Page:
One of the most vivid memories of my youth was seeing Jim McKay in his
yellow blazer, announcing, "They're all gone" as news broke of the deaths
the Israeli athletes in Munich in 1972. I was a 10 year old who loved
sports and the Olympics -- it was the first time an international news
touched and upset me.
Watching "One Day in September" brought it all back. Any documentary about this horrific event is bound to upset and stir emotions, but this is wonderful filmmaking, including some blisteringly well-done editing and use of music of the day.
It is not easy viewing but it is well-worth the time and emotion you will spend. Don't miss this.
(Kevin MacDonald, 1999, 92 min.) Documentary about assassination of Israeli
athletes by Palestinian terrorists at 1972 Olympic games. Noteworthy for
exclusive interview with only surviving terrorist, who is in hiding
"somewhere in Africa." Composed of interviews with German authorities
involved in the episode, TV clips, etc, and narrated by Michael Douglas.
Interestingly, East Germans colluded with the terrorists, showing them around the Olympic village prior to the operation. Truth stranger than fiction. The ineptitude of the West Germans is astounding. Imagine paunchy German cops, clad in athletic sweats, trying to pass themselves off as Olympic athletes, their automatic weapons in plain sight, positioning themselves to launch a "surprise" attack on the apartment in which the hostages are being held while their every move is being televised worldwide; it's only at the very last minute, when they realize the terrorists too are watching them on TV, that they call the raid off. This is the only attempt they make to storm the apartment building.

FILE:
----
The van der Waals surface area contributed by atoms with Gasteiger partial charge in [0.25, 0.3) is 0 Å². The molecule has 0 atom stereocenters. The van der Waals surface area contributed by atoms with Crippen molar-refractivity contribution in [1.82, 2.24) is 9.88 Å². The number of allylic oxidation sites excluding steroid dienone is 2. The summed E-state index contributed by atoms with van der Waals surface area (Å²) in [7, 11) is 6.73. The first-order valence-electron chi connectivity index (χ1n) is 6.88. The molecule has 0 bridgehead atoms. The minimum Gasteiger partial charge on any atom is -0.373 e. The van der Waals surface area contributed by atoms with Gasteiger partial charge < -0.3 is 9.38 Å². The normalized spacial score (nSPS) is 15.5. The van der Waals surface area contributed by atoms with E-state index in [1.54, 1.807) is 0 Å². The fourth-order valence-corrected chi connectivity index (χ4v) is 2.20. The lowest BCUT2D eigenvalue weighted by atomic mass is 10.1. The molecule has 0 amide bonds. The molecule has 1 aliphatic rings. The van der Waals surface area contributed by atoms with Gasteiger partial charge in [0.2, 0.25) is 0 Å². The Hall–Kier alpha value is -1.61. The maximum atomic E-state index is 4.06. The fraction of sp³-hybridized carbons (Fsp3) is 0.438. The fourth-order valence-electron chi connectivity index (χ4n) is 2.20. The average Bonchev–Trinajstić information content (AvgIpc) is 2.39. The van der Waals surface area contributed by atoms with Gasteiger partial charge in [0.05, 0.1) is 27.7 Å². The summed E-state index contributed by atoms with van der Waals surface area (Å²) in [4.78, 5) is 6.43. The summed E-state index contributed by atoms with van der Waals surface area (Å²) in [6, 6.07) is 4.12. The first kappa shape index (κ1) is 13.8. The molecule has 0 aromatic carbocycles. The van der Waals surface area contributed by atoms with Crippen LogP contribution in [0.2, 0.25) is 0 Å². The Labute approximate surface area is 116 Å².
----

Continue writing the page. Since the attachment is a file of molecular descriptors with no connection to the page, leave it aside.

Even after an Israeli's bullet-ridden naked body has been tossed out a window down to the sidewalk below, the games continue; the International Olympic Committee refuses to stop them; athletes are sunning themselves within sight of the hostage standoff; and, of course, the media has descended like a horde of flies ready to feast on a carcass. Israeli intelligence, the Mossad, offers to send a trained anti-terrorist unit, but the Germans, who have no such attack force of their own, who are in disarray, disorganized, and frankly at a loss as to what to do, refuse.